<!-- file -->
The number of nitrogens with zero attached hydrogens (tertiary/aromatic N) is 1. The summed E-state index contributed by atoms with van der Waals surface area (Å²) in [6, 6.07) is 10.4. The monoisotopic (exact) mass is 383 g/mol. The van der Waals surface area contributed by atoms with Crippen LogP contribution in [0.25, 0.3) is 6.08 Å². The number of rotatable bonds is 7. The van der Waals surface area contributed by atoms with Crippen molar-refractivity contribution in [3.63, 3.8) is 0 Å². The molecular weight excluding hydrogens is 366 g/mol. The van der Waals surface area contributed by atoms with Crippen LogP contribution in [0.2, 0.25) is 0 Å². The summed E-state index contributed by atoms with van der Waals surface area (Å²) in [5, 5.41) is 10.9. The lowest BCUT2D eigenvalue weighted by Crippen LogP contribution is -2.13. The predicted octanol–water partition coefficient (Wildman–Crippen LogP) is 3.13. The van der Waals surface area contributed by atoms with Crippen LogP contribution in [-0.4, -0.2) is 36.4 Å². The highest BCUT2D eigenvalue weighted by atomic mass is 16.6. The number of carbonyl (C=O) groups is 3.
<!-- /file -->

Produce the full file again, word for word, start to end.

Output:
The number of nitrogens with zero attached hydrogens (tertiary/aromatic N) is 1. The summed E-state index contributed by atoms with van der Waals surface area (Å²) in [6, 6.07) is 10.4. The monoisotopic (exact) mass is 383 g/mol. The van der Waals surface area contributed by atoms with Crippen LogP contribution in [0.25, 0.3) is 6.08 Å². The number of rotatable bonds is 7. The van der Waals surface area contributed by atoms with Crippen molar-refractivity contribution in [3.63, 3.8) is 0 Å². The molecular weight excluding hydrogens is 366 g/mol. The van der Waals surface area contributed by atoms with Crippen LogP contribution in [0.2, 0.25) is 0 Å². The summed E-state index contributed by atoms with van der Waals surface area (Å²) in [5, 5.41) is 10.9. The lowest BCUT2D eigenvalue weighted by Crippen LogP contribution is -2.13. The predicted octanol–water partition coefficient (Wildman–Crippen LogP) is 3.13. The van der Waals surface area contributed by atoms with Crippen LogP contribution in [-0.4, -0.2) is 36.4 Å². The highest BCUT2D eigenvalue weighted by atomic mass is 16.6. The number of carbonyl (C=O) groups is 3.